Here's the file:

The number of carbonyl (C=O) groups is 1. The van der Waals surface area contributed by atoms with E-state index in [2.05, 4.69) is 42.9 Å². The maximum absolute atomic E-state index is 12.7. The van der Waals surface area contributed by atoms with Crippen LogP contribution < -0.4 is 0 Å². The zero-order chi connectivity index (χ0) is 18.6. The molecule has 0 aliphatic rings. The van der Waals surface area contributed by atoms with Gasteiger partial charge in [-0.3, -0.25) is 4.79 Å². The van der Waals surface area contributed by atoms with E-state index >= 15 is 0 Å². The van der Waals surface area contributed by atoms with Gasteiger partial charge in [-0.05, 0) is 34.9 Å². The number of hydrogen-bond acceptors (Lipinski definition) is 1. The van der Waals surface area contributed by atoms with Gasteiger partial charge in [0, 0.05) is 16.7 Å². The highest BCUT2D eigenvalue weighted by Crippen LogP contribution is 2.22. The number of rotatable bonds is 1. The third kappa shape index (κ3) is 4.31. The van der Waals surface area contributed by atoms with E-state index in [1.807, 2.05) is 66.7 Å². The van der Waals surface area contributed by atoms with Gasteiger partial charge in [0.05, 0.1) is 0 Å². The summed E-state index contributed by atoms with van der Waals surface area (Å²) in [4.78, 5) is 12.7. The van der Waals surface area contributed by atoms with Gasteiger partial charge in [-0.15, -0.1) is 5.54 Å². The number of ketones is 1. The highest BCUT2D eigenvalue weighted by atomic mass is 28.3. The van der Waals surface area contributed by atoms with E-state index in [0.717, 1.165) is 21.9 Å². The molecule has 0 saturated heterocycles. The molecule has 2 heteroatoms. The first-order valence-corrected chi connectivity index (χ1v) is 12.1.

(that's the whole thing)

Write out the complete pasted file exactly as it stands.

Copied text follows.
The number of carbonyl (C=O) groups is 1. The van der Waals surface area contributed by atoms with E-state index in [2.05, 4.69) is 42.9 Å². The maximum absolute atomic E-state index is 12.7. The van der Waals surface area contributed by atoms with Crippen LogP contribution < -0.4 is 0 Å². The zero-order chi connectivity index (χ0) is 18.6. The molecule has 0 aliphatic rings. The van der Waals surface area contributed by atoms with Gasteiger partial charge in [-0.3, -0.25) is 4.79 Å². The van der Waals surface area contributed by atoms with E-state index >= 15 is 0 Å². The van der Waals surface area contributed by atoms with Gasteiger partial charge in [-0.05, 0) is 34.9 Å². The number of hydrogen-bond acceptors (Lipinski definition) is 1. The van der Waals surface area contributed by atoms with Gasteiger partial charge in [0, 0.05) is 16.7 Å². The highest BCUT2D eigenvalue weighted by Crippen LogP contribution is 2.22. The number of rotatable bonds is 1. The third kappa shape index (κ3) is 4.31. The van der Waals surface area contributed by atoms with E-state index in [1.807, 2.05) is 66.7 Å². The van der Waals surface area contributed by atoms with Gasteiger partial charge in [0.05, 0.1) is 0 Å². The summed E-state index contributed by atoms with van der Waals surface area (Å²) in [4.78, 5) is 12.7. The van der Waals surface area contributed by atoms with Gasteiger partial charge in [-0.15, -0.1) is 5.54 Å². The number of ketones is 1. The highest BCUT2D eigenvalue weighted by atomic mass is 28.3. The van der Waals surface area contributed by atoms with E-state index in [0.717, 1.165) is 21.9 Å². The molecule has 0 saturated heterocycles. The molecule has 2 heteroatoms. The first-order valence-corrected chi connectivity index (χ1v) is 12.1.